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© Borgis - New Medicine 1/2001, s. 10-11
Zofia Konarska1, Piotr Kostrzewski2, Jaroslaw Waligóra1
Septic coxitis during the neonatal period the diagnosis and therapy of early-stage osteitis and arthritis
1Department of Neonatal PathologyThe Medical University of Warsaw
Head: Zofia Rajtar-Leontiew MD, PhD
2Department of Cardiosurgery and Paediatric Surgery
Head: Maciej A. Karolczak Md, PhD
The authors discuss the problem of neonatal arthritis and osteomyelitis. The initial symptoms and signs are not specific, which may result in a delayed diagnosis. An early diagnosis and adequate therapy may increase the efficacy of the treatment.

Bacterial, haematogenous osteitis and arthritis in neonates pose a vital diagnostic and therapeutic problem. Appropriate management at the acute phase of the inflammation improves the prognosis. A quick diagnosis facilitates early and efficient treatment. In the neonatal period osteitis and arthritis show nonspecific symptoms of a systemic infection varying in severity. The infant is apathetic, and hypotonic with decreased reflexes. Jaundice is a frequent initial sign. Vomiting, loss of appetite and a fever may be present. Within the next days the disease becomes localised. Typical symptoms of bacterial osteitis and arthritis include hyperaesthesia, painful movement, decreased movement of the involved joint, pseudoparesis, oedematous soft tissues and occasional redness of the skin. With the involvement of the hip joint, the mother may notice her child´s reaction to pain while changing nappies. It is vital to obtain the history of pregnancy and labour. A history suggestive of intrauterine infection allows a paediatrician to establish a faster diagnosis and to initiate treatment. Risk factors include vaginal bleeding, premature rupture of membranes, gestosis, infection and fever in the mother.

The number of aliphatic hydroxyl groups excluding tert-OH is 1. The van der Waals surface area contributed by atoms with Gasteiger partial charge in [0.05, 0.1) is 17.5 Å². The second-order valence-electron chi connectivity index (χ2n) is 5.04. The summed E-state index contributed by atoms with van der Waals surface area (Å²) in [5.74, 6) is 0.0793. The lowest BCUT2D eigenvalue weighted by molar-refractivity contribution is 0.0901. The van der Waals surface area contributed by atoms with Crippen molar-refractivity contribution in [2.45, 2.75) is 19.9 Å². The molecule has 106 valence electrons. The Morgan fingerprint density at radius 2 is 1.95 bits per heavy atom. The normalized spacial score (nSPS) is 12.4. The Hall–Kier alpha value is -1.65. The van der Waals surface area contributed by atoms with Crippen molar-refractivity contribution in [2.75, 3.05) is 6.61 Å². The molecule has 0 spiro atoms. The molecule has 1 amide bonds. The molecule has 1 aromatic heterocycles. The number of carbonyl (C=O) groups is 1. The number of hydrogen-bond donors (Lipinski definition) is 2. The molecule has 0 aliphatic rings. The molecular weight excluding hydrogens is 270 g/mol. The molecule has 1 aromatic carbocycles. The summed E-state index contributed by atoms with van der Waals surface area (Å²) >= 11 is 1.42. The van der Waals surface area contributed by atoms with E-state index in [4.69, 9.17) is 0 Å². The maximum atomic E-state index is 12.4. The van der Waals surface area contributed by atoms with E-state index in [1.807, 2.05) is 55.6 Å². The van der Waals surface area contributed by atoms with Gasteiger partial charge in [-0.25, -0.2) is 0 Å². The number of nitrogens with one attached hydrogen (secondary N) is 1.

Laboratory examinations of the neonate reveal increased indicators of infection (ESR, CRP, leukocytosis with a shift to the left). An increased ESR is infrequent in sick neonates. Osteitis and meningitis may show an increased ESR. CRP control allows the assessment of inflammatory dynamics. Neonates with osteitis frequently have hyperbilirubinaemia and hypoglycaemia. In the diagnostic process it is important to make septic work up and determine the aetiological factor. Staphylococcus aureus is a common pathogen. Streptococci, particularly those of group B, and G(-) rods such a Klebsiella, Proteus, or rarely Citrobacter, may cause neonatal arthritis. The most vital material for bacteriological examination consists of a specimen collected from the involved joint and blood samples. Peripheral cultures from a purulent umbilicus or purulent lesions on the skin may be helpful in the diagnosis. With hip joint involvement, it is vital to perform an early decompression by puncture or surgical incision of the joint to provide better exploration of the joint cavity and thorough removal of the pus. Arthrotomy seems to be more efficient in that case than merely a joint puncture. Therefore, an early orthopaedic surgical consultation seems to be very important.